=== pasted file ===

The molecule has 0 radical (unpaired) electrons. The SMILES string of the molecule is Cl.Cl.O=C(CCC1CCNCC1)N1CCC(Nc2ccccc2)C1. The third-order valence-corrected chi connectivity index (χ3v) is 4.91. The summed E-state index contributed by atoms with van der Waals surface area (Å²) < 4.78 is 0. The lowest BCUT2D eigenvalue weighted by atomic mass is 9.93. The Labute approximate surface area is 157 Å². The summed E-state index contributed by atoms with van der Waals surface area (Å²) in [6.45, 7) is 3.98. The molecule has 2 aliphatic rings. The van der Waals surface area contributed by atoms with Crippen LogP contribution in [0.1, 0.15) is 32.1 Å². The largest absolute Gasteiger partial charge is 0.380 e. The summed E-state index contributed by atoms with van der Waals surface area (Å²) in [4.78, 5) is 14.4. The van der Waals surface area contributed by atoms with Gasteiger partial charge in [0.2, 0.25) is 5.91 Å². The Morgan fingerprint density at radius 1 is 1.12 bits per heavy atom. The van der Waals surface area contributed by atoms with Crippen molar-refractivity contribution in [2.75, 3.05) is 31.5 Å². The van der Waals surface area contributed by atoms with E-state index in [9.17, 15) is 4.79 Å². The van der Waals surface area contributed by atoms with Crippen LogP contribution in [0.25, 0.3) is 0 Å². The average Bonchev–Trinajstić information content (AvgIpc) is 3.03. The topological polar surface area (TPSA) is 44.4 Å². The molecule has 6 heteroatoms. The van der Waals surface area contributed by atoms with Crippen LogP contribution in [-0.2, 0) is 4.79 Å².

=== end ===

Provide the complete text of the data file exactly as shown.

The molecule has 0 radical (unpaired) electrons. The SMILES string of the molecule is Cl.Cl.O=C(CCC1CCNCC1)N1CCC(Nc2ccccc2)C1. The third-order valence-corrected chi connectivity index (χ3v) is 4.91. The summed E-state index contributed by atoms with van der Waals surface area (Å²) < 4.78 is 0. The lowest BCUT2D eigenvalue weighted by atomic mass is 9.93. The Labute approximate surface area is 157 Å². The summed E-state index contributed by atoms with van der Waals surface area (Å²) in [6.45, 7) is 3.98. The molecule has 2 aliphatic rings. The van der Waals surface area contributed by atoms with Crippen LogP contribution in [0.1, 0.15) is 32.1 Å². The largest absolute Gasteiger partial charge is 0.380 e. The summed E-state index contributed by atoms with van der Waals surface area (Å²) in [4.78, 5) is 14.4. The van der Waals surface area contributed by atoms with Gasteiger partial charge in [0.2, 0.25) is 5.91 Å². The Morgan fingerprint density at radius 1 is 1.12 bits per heavy atom. The van der Waals surface area contributed by atoms with Crippen molar-refractivity contribution in [2.75, 3.05) is 31.5 Å². The van der Waals surface area contributed by atoms with E-state index in [9.17, 15) is 4.79 Å². The van der Waals surface area contributed by atoms with Crippen LogP contribution in [0.25, 0.3) is 0 Å². The average Bonchev–Trinajstić information content (AvgIpc) is 3.03. The topological polar surface area (TPSA) is 44.4 Å². The molecule has 6 heteroatoms. The van der Waals surface area contributed by atoms with Crippen LogP contribution in [-0.2, 0) is 4.79 Å².